17.05.2023 change 17.05.2023

Student idea to prevent SIDS

Credit: Adobe Stock Credit: Adobe Stock

A team from the Faculty of Power and Aeronautical Engineering of the Warsaw University of Technology is working on a device for monitoring the vital functions of infants during sleep, and thus preventing sudden infant death syndrome.

The project team members are students Julia Wilk, Mikołaj Miszczak, Michał Skibiński and Jan Piliszczuk, and scientists: Dr. Edyta Rola and Dr. Cezary Rzymkowski, a professor at the Warsaw University of Technology.

SIDS (sudden infant death syndrome), also known as cot death, is the sudden, unexplained death of a child under the age of one year. SIDS primarily happens during sleep (but not necessarily in bed or at night). This syndrome is associated with a decrease in the concentration of oxygen in the blood - the child stops breathing. SIDS risk factors include sleeping on the stomach or side, overheating, tobacco smoke.

A team from the Faculty of Power and Aeronautical Engineering of the Warsaw University of Technology is working on an invention that will detect SIDS. The sensor system consists of a roll-out pressure mat placed in the child's bed, as well as a band/bracelet adapted to the size of the child's hand, worn on the wrist - similar to those worn by adults to track the pulse. The measuring and data analysis set consists of a transmitter and a receiver.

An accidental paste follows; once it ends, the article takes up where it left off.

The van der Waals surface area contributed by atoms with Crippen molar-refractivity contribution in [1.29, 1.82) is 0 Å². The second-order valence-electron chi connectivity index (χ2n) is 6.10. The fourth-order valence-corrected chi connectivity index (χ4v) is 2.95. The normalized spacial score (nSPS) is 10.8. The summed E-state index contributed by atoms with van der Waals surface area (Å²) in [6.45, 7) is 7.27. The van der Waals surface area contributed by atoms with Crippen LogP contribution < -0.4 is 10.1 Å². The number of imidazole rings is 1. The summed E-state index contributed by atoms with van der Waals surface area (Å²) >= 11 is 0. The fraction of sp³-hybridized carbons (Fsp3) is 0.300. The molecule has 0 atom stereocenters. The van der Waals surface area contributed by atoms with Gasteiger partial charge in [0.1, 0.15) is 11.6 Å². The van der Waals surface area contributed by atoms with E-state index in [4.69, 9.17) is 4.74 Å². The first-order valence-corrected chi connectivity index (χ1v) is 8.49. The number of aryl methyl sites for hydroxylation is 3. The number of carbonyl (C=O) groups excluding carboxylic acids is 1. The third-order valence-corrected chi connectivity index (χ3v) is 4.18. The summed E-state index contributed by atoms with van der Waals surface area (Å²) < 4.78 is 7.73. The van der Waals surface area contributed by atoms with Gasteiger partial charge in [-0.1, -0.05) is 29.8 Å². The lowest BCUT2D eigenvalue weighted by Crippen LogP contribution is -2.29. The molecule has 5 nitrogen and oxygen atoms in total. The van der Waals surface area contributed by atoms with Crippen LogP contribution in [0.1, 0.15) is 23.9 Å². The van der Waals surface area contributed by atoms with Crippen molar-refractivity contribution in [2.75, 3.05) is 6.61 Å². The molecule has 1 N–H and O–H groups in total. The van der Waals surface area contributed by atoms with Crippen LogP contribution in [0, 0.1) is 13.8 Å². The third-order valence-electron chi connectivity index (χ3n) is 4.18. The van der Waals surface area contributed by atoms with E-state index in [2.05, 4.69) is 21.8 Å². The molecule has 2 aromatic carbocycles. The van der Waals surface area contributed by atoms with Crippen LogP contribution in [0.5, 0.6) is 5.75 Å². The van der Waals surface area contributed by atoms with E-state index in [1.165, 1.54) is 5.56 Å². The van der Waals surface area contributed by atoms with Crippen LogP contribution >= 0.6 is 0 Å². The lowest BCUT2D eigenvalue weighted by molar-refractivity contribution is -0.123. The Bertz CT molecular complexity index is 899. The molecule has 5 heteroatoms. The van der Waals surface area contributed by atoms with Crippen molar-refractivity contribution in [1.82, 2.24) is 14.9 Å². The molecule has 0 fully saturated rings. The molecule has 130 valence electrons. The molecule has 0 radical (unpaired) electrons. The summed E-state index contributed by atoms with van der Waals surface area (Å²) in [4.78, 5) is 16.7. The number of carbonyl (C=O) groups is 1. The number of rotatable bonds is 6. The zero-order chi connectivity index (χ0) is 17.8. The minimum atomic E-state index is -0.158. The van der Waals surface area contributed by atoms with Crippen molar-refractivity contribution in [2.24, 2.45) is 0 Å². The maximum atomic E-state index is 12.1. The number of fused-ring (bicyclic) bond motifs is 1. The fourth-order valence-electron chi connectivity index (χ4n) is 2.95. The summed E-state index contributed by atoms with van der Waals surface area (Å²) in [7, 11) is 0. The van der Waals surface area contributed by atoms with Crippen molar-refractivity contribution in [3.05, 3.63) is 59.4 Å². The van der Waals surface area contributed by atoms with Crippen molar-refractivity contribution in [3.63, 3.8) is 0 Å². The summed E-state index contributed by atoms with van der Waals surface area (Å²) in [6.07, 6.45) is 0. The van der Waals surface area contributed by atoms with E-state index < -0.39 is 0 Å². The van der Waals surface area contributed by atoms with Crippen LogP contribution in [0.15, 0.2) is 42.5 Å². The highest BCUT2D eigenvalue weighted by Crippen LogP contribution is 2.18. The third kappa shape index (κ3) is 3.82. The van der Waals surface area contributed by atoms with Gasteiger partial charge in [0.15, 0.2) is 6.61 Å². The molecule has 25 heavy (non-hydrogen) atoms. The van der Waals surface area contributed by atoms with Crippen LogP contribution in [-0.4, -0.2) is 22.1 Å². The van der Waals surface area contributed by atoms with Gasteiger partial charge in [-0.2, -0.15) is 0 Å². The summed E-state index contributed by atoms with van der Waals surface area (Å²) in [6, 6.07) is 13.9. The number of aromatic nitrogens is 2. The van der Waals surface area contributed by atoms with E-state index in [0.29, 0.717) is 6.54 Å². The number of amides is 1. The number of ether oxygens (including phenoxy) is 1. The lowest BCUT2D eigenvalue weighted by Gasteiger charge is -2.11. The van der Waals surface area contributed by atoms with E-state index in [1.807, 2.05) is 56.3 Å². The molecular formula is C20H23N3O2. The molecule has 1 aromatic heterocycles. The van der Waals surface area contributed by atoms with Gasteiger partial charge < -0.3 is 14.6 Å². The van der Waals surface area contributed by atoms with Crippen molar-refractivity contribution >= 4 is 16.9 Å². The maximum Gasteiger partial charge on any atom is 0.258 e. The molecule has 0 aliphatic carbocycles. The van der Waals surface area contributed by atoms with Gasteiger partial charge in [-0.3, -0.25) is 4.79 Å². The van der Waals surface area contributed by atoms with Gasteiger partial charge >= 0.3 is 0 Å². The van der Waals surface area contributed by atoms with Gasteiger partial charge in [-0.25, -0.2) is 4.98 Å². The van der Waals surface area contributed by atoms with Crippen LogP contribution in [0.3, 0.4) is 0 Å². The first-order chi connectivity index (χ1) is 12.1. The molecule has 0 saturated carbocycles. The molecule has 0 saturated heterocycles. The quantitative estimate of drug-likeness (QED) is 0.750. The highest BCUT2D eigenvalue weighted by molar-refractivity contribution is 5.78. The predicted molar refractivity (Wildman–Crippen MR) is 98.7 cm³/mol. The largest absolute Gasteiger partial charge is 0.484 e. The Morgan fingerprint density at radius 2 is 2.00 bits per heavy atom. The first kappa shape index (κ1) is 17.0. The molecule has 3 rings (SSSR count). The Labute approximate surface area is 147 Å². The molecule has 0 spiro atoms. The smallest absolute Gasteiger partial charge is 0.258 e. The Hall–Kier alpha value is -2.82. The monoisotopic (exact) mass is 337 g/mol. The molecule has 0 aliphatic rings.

'Our device consists of a sensor system with an information processing system aimed at identifying the occurrence of cot death in an infant', explains Mikołaj Miszczak, quoted in the Warsaw University of Technology press release 'The system is based on a neural network with a sequential architecture, which allows you to adjust the criteria for identifying the occurrence of a life-threatening situation individually for a specific infant. This allows for a more accurate detection than in other devices used so far',

'The transmitter contains the heart of the system, a minicomputer that performs calculations and controls parameter readings', says Julia Wilk. 'We are thinking about the design of the receiver, but it will certainly be something no bigger than the size of an air freshener, so that it can be discreetly placed in a house or flat'.

In the event of an abnormal reading, the receiver will emit a signal. In addition, carers will be alerted by the application about the probable nature of the threat and instructed on further actions: how to provide direct assistance and how to get to the nearest medical facility.

The project is in the concept phase, but it has already been awarded in the Student-Inventor competition organized by the Kielce University of Technology. Out of 123 submitted projects, five were awarded, including the one from the Warsaw University of Technology.

'We are aware that our project is in line with the current trend of personalised medicine and its development would contribute to increasing parents’ peace of mind and children’s safety', emphasises Julia Wilk. 'We see the cooperation between engineering and medicine as extremely important, and now even necessary. In the future, we want to verify the quality of our idea and move from the conceptual to the test phase'.

In April, the student team from the Faculty of Power and Aeronautical Engineering of the Warsaw University of Technology won a gold medal at the International Exhibition of Inventions in Geneva and a special award from Thailand for the best international invention or innovation, the faculty reports on social media. 

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